• IC 045. US 100 101: Marriage guidance counseling; personal relationship consulting.

This long list shows how one trademark cover a wide variety  of goods and services. It also shows the various international classes (IC) and separate USPTO classifications (discussed below) that are applied to different goods and services.

International Trademark Classes: The Nice Agreement

The Nice Agreement established the international trademark classes shown above with the abbreviation “IC.”  This agreement is an international treaty finalized in 1957 in the city of Nice, France. See USPTO page on the Nice Agreements here.

The Nice Agreement defines 34 main classes for goods and 11 classes for services. Each main class is then subdivided and then subdivided again. All in all, the subdivisions break down into about 11,000 specified goods and services.

In our example above, the “IC 003” references the Nice Agreement international class “003” which is described with the class heading: “deodorants for human beings or for animals; room fragrancing preparations; sanitary preparations being toiletries.” See here.  Class headings provide guidance as to the scope of each international class.

These international trademark classes and categories serve several functions.

First, they help avoid misunderstandings concerning what you want to trademark. For example, downloadable software is classified differently from non-downloadable software.  

Second, the international classifications avoid misunderstandings caused by translation and language issues. Third, the classifications facilitate the location of potentially blocking registrations when your attorney or the USPTO analyzes your trademark application.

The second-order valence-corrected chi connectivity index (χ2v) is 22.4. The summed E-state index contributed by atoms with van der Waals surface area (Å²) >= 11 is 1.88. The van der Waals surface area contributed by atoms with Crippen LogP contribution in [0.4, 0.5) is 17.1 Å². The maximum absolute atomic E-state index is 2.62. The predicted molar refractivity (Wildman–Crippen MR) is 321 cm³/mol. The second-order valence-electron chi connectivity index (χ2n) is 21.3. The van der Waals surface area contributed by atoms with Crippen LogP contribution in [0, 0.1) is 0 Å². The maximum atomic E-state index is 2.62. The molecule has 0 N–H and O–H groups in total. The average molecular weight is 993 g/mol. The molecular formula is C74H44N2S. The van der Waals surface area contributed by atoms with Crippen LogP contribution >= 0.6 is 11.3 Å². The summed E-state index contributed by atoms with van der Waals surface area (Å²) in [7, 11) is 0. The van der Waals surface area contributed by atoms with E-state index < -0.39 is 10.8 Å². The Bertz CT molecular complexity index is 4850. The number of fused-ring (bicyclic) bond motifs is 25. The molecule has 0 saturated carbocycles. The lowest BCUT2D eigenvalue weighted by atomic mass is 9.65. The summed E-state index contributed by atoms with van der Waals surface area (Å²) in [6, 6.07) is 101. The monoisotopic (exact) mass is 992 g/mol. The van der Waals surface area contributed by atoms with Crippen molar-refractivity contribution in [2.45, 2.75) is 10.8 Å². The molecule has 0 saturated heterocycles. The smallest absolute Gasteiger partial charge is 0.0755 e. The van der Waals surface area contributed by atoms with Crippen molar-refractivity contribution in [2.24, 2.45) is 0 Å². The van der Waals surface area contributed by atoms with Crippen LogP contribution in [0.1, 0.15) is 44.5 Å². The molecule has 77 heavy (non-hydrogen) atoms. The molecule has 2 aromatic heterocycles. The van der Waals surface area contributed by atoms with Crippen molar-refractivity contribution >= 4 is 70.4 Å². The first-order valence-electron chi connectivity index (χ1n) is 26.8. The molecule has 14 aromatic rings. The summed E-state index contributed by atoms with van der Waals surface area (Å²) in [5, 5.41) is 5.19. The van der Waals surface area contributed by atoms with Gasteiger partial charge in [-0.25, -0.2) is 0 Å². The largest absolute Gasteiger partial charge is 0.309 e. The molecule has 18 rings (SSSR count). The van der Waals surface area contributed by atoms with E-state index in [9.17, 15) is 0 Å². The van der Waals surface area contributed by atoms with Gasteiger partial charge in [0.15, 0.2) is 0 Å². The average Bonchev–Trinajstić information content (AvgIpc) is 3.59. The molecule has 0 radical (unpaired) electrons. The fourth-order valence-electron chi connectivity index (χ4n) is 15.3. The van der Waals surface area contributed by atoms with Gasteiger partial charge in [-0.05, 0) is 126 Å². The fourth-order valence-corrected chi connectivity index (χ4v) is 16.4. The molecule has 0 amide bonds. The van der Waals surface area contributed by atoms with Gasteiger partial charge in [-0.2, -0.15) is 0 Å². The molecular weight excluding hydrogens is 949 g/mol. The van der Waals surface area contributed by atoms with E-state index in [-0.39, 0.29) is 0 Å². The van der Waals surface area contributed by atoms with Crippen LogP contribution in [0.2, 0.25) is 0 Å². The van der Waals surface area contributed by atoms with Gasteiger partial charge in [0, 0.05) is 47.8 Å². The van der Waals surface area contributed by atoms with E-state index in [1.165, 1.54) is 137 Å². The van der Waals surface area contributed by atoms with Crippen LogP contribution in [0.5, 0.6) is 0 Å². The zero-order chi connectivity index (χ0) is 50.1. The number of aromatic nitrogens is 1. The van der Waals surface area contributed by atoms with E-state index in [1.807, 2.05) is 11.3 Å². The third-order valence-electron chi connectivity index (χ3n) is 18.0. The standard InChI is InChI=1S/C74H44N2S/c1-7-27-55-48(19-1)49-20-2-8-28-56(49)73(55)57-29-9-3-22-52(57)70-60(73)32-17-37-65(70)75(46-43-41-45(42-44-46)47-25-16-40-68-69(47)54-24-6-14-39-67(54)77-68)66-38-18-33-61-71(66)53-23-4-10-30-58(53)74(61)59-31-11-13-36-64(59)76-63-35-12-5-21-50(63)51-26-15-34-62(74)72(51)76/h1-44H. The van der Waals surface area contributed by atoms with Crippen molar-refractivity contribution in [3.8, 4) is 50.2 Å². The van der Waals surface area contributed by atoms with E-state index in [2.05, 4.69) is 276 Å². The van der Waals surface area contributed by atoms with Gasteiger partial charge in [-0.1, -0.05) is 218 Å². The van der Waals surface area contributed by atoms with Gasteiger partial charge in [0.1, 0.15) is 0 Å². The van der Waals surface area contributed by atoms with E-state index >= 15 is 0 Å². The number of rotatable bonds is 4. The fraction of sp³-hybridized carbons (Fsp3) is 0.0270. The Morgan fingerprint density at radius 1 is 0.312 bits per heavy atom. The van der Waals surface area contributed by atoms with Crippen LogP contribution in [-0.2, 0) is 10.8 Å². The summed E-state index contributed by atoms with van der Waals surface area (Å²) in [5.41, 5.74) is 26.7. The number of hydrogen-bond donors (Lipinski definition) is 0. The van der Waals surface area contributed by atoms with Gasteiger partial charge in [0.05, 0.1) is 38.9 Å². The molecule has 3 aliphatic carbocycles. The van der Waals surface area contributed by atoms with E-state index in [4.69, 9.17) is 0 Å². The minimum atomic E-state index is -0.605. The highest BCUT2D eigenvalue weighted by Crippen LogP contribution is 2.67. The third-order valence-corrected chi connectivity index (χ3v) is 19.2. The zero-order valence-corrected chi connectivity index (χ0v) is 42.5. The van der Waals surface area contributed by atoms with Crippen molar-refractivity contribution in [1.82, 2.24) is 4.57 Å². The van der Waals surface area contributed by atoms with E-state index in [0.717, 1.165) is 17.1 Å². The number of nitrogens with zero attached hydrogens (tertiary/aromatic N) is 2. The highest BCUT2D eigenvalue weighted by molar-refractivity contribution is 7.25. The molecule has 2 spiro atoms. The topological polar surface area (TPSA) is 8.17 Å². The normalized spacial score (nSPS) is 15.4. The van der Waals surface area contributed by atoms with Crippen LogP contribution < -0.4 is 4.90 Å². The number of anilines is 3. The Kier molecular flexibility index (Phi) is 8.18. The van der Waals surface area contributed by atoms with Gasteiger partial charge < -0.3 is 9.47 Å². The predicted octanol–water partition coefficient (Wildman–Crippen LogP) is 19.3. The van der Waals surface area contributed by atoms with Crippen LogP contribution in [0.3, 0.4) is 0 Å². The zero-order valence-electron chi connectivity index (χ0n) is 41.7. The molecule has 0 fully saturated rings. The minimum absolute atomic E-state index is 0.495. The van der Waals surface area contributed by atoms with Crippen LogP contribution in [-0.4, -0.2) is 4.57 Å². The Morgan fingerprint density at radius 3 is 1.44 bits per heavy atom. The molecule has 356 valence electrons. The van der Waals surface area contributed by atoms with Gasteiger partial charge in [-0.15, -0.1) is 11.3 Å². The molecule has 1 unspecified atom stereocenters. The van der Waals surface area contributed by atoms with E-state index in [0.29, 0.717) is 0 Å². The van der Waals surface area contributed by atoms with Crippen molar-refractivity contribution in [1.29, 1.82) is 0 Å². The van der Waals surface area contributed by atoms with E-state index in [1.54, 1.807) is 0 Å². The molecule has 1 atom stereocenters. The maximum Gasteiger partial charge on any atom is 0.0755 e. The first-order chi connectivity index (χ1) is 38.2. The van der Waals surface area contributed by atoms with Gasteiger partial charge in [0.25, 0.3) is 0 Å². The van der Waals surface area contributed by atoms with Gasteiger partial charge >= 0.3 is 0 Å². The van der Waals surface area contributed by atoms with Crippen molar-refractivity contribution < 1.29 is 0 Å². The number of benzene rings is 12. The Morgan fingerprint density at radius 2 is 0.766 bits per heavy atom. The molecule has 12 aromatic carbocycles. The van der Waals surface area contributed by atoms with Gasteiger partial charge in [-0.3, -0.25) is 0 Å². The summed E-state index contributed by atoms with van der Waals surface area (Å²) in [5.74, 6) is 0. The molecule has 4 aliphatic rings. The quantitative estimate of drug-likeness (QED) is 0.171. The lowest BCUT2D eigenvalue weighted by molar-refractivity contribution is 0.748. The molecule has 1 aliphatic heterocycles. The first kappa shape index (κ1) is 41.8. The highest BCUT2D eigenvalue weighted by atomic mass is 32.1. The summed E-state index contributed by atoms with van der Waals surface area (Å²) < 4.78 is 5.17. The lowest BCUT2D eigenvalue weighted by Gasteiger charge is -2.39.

As for the other numbers “US 001”, etc., those reference the pre-1973 classes and categories used by the USPTO. They help with the search process, but are no longer the basis for identifying the goods and services being selected. See here.

Nice Agreement Class Numbers Not Sufficient for USPTO

As noted above, under U.S. Trademark law, the classes and classifications established by the Nice Agreement are not, by themselves, acceptable or sufficient for registration with the USPTO. The USPTO requires specific identification of the goods and services for which you use your trademark or for which you plan to use your trademark.  

The Nice classification system is used primarily to calculate the government filings fees at the USPTO.  An experienced trademark attorney can help you identify your core goods and services in a manner that grants you the broadest protection while minimizing the cost of the application.

Contact the Attorneys at Revision Legal